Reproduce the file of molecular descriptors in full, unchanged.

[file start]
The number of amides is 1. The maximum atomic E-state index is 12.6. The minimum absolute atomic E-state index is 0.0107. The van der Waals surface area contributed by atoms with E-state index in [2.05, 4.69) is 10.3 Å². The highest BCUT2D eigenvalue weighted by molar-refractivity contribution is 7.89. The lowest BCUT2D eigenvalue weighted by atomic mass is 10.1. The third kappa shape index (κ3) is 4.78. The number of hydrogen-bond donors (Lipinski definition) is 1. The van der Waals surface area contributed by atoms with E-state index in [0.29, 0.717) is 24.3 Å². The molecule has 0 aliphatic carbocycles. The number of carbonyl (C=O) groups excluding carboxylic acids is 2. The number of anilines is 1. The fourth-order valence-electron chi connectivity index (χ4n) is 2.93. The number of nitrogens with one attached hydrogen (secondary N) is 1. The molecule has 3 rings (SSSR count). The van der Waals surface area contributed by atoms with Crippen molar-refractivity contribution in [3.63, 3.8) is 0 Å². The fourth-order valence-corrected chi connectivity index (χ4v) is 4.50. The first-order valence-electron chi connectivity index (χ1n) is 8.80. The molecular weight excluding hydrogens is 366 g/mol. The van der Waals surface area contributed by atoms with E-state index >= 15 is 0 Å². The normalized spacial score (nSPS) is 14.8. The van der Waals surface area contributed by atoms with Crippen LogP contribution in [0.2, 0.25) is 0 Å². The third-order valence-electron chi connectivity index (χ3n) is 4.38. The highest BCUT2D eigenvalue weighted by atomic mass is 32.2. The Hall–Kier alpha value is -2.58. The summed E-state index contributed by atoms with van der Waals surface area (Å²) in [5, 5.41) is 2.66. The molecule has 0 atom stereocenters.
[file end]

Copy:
The number of amides is 1. The maximum atomic E-state index is 12.6. The minimum absolute atomic E-state index is 0.0107. The van der Waals surface area contributed by atoms with E-state index in [2.05, 4.69) is 10.3 Å². The highest BCUT2D eigenvalue weighted by molar-refractivity contribution is 7.89. The lowest BCUT2D eigenvalue weighted by atomic mass is 10.1. The third kappa shape index (κ3) is 4.78. The number of hydrogen-bond donors (Lipinski definition) is 1. The van der Waals surface area contributed by atoms with E-state index in [0.29, 0.717) is 24.3 Å². The molecule has 0 aliphatic carbocycles. The number of carbonyl (C=O) groups excluding carboxylic acids is 2. The number of anilines is 1. The fourth-order valence-electron chi connectivity index (χ4n) is 2.93. The number of nitrogens with one attached hydrogen (secondary N) is 1. The molecule has 3 rings (SSSR count). The van der Waals surface area contributed by atoms with Crippen molar-refractivity contribution in [3.63, 3.8) is 0 Å². The fourth-order valence-corrected chi connectivity index (χ4v) is 4.50. The first-order valence-electron chi connectivity index (χ1n) is 8.80. The molecular weight excluding hydrogens is 366 g/mol. The van der Waals surface area contributed by atoms with E-state index >= 15 is 0 Å². The normalized spacial score (nSPS) is 14.8. The van der Waals surface area contributed by atoms with Crippen LogP contribution in [0.2, 0.25) is 0 Å². The third-order valence-electron chi connectivity index (χ3n) is 4.38. The highest BCUT2D eigenvalue weighted by atomic mass is 32.2. The Hall–Kier alpha value is -2.58. The summed E-state index contributed by atoms with van der Waals surface area (Å²) in [5, 5.41) is 2.66. The molecule has 0 atom stereocenters.